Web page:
An Ode To Loss

Trying to get in better, sixty-eight-
year-old shape to maybe live longer,
I just finished my every other day laps
up, down, around, the basketball
court. Breathing hard, stretching
before I walk, jog the ten blocks home,
I watch a guy slip through the hole
in the fence, start dribbling, shooting
mid-range jumpers. My tongue flops
out like a hungry dog’s, tasting
the crisp fall air, licking the sweat
above my lips, my fingertips almost
feeling the worn treads of the ball.
Back in the day, I’d be ready to fetch
the next rebound. Instead, I just watch:
hardly any left hand, a quick move
to bring the ball in front of his face
for a shot, but only after he takes
a half-step back, sets his feet. Every
time. Too slow, too mechanical,
no flow. I got this guy, he’s all mine.
Next. I haven’t touched a ball in too
many years. Maybe after a month,
I’ll reward myself, bring along a ball.
I picture running full court, running
noon until too dark to see, whisper,
no chant, names of guys I spent nearly
every day with, how they disappeared,
moved to out of state universities,
the marines, re-hab, wives, kids, jobs
they hate, fucking golf and nothing’s
ever been that easy, that good, since.

I fit headphones on, head home.
My iPod finds Linda Ronstadt,
“When Will I Be Loved”. Forget Phil
and Don Everly. My lips, a silent
choir, mouth along the chorus
until I recall a recent interview:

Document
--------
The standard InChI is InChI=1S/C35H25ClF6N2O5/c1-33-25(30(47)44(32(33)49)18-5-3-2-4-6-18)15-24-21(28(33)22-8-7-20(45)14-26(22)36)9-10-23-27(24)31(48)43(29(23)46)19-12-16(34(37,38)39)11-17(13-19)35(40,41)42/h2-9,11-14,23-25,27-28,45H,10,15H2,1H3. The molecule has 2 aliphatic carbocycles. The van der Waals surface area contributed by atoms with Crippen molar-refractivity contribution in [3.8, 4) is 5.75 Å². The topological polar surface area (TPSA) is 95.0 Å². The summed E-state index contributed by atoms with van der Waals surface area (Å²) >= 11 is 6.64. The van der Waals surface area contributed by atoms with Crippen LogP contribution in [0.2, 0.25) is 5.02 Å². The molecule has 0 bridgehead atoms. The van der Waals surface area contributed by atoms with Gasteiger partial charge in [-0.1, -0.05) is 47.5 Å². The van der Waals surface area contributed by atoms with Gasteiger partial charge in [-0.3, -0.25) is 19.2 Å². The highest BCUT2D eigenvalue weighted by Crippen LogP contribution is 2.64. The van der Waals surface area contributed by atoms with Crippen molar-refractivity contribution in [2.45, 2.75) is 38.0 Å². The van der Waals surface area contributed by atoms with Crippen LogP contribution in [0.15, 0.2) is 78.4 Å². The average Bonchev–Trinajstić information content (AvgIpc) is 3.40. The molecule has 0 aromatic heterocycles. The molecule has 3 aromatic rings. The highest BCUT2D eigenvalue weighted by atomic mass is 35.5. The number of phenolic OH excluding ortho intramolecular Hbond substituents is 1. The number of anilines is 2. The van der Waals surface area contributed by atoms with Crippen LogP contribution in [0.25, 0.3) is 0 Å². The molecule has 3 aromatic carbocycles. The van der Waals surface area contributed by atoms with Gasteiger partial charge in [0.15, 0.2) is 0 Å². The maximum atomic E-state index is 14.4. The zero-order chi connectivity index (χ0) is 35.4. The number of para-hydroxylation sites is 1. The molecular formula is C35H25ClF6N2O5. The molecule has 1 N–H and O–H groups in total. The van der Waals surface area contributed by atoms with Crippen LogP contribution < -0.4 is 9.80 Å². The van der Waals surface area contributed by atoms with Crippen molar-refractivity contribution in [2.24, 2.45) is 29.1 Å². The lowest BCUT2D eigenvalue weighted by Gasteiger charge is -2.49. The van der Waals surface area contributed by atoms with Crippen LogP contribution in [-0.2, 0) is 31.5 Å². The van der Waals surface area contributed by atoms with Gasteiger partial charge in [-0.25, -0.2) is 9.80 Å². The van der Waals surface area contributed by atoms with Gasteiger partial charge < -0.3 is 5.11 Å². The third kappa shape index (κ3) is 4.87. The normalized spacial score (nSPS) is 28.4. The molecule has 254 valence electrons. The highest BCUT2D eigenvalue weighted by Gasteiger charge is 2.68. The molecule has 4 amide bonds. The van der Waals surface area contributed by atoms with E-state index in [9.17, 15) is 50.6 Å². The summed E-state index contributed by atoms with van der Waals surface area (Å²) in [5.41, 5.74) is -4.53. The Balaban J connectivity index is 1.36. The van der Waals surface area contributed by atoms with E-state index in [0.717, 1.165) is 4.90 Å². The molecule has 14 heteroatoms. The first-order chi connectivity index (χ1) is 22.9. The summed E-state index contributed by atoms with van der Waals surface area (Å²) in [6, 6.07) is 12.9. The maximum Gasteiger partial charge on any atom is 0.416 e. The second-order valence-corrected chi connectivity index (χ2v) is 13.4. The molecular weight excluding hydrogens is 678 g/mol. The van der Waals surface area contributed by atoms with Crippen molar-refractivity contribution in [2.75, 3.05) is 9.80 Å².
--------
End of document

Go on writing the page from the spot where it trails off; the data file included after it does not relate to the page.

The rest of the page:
Linda, sitting on a couch talking
cerebral palsy, how she no longer
can hold notes. Occasionally.
she sings at family gatherings,
traditional Mexican songs.
She rarely misses the stage,
a full house, the travelling
show to show. She still talks
to Emmylou, Dolly, but sometimes
she hears a new song, dreams
of singing it, imagining the things
she could do with it and I think
about my mom: Bedridden, legally
blind, the nine months before
she died. Someone, sometimes me,
doing everything for her, spoon
feeding her, changing her position,
cleaning places, applying powder,
cremes to where she said no son
should ever see, much less touch,
telling me she loved me more
times than I could count each day.

Tony Gloeggler is a life-long resident of NYC and managed group homes for the mentally challenged for over 40 years. His work has appeared in Rattle, New Ohio Review, Vox Populi. His most recent book, What Kind of Man, with NYQ Books was a finalist for the 2021 Paterson Poetry Prize and long listed for Jacar Press’ Julie Suk Award.